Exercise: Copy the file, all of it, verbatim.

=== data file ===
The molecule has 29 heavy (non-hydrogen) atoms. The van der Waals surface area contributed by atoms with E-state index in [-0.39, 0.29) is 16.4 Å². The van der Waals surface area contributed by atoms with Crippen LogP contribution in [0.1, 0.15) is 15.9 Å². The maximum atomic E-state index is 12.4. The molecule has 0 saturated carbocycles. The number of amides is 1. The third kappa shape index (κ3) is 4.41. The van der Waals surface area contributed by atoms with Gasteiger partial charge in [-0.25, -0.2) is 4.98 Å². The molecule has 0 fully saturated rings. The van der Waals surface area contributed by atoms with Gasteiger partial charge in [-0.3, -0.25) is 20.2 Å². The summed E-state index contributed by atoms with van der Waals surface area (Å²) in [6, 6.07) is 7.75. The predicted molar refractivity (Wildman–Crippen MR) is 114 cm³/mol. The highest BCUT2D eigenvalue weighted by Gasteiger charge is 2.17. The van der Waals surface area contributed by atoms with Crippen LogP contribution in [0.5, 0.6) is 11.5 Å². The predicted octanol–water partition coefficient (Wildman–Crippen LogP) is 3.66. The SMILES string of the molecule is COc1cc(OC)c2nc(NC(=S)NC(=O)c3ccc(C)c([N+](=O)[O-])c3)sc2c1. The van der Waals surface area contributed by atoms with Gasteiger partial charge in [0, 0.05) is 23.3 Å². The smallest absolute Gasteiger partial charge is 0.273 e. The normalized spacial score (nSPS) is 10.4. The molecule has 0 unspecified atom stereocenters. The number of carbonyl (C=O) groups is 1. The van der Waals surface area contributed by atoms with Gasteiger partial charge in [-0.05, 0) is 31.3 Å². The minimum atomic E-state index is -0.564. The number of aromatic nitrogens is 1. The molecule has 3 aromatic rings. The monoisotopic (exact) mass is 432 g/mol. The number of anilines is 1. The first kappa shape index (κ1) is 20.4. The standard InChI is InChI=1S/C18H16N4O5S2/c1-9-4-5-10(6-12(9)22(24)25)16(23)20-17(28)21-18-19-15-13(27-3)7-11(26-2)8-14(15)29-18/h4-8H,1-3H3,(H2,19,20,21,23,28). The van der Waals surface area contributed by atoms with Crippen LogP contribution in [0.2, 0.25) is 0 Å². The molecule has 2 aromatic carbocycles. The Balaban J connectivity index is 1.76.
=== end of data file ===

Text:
The molecule has 29 heavy (non-hydrogen) atoms. The van der Waals surface area contributed by atoms with E-state index in [-0.39, 0.29) is 16.4 Å². The van der Waals surface area contributed by atoms with Crippen LogP contribution in [0.1, 0.15) is 15.9 Å². The maximum atomic E-state index is 12.4. The molecule has 0 saturated carbocycles. The number of amides is 1. The third kappa shape index (κ3) is 4.41. The van der Waals surface area contributed by atoms with Gasteiger partial charge in [-0.25, -0.2) is 4.98 Å². The molecule has 0 fully saturated rings. The van der Waals surface area contributed by atoms with Gasteiger partial charge in [-0.3, -0.25) is 20.2 Å². The summed E-state index contributed by atoms with van der Waals surface area (Å²) in [6, 6.07) is 7.75. The predicted molar refractivity (Wildman–Crippen MR) is 114 cm³/mol. The highest BCUT2D eigenvalue weighted by Gasteiger charge is 2.17. The van der Waals surface area contributed by atoms with Crippen LogP contribution in [0.5, 0.6) is 11.5 Å². The predicted octanol–water partition coefficient (Wildman–Crippen LogP) is 3.66. The SMILES string of the molecule is COc1cc(OC)c2nc(NC(=S)NC(=O)c3ccc(C)c([N+](=O)[O-])c3)sc2c1. The van der Waals surface area contributed by atoms with Gasteiger partial charge in [0, 0.05) is 23.3 Å². The smallest absolute Gasteiger partial charge is 0.273 e. The normalized spacial score (nSPS) is 10.4. The molecule has 0 unspecified atom stereocenters. The number of carbonyl (C=O) groups is 1. The van der Waals surface area contributed by atoms with Gasteiger partial charge in [-0.05, 0) is 31.3 Å². The minimum atomic E-state index is -0.564. The number of aromatic nitrogens is 1. The molecule has 3 aromatic rings. The monoisotopic (exact) mass is 432 g/mol. The number of anilines is 1. The first kappa shape index (κ1) is 20.4. The standard InChI is InChI=1S/C18H16N4O5S2/c1-9-4-5-10(6-12(9)22(24)25)16(23)20-17(28)21-18-19-15-13(27-3)7-11(26-2)8-14(15)29-18/h4-8H,1-3H3,(H2,19,20,21,23,28). The van der Waals surface area contributed by atoms with Crippen LogP contribution in [0.2, 0.25) is 0 Å². The molecule has 2 aromatic carbocycles. The Balaban J connectivity index is 1.76.